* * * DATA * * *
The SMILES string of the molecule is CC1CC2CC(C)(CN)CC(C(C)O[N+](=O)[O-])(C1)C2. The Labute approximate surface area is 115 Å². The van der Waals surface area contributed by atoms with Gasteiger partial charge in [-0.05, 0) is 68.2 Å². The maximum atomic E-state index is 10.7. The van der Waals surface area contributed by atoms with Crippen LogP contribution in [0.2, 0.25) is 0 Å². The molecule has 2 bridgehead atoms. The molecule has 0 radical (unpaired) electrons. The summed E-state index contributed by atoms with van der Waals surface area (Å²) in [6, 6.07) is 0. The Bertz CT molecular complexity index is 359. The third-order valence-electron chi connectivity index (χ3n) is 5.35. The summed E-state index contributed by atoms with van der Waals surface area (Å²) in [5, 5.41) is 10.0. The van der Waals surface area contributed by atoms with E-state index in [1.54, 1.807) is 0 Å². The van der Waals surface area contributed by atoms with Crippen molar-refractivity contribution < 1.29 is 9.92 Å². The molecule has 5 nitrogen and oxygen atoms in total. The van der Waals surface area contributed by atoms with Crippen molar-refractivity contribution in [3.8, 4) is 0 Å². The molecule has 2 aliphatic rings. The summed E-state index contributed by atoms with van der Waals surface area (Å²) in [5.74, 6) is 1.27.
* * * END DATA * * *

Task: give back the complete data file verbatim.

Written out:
The SMILES string of the molecule is CC1CC2CC(C)(CN)CC(C(C)O[N+](=O)[O-])(C1)C2. The Labute approximate surface area is 115 Å². The van der Waals surface area contributed by atoms with Gasteiger partial charge in [-0.05, 0) is 68.2 Å². The maximum atomic E-state index is 10.7. The van der Waals surface area contributed by atoms with Crippen LogP contribution in [0.2, 0.25) is 0 Å². The molecule has 2 bridgehead atoms. The molecule has 0 radical (unpaired) electrons. The summed E-state index contributed by atoms with van der Waals surface area (Å²) in [6, 6.07) is 0. The Bertz CT molecular complexity index is 359. The third-order valence-electron chi connectivity index (χ3n) is 5.35. The summed E-state index contributed by atoms with van der Waals surface area (Å²) in [5, 5.41) is 10.0. The van der Waals surface area contributed by atoms with E-state index in [1.54, 1.807) is 0 Å². The van der Waals surface area contributed by atoms with Crippen molar-refractivity contribution < 1.29 is 9.92 Å². The molecule has 5 nitrogen and oxygen atoms in total. The van der Waals surface area contributed by atoms with Crippen molar-refractivity contribution in [3.8, 4) is 0 Å². The molecule has 2 aliphatic rings. The summed E-state index contributed by atoms with van der Waals surface area (Å²) in [5.74, 6) is 1.27.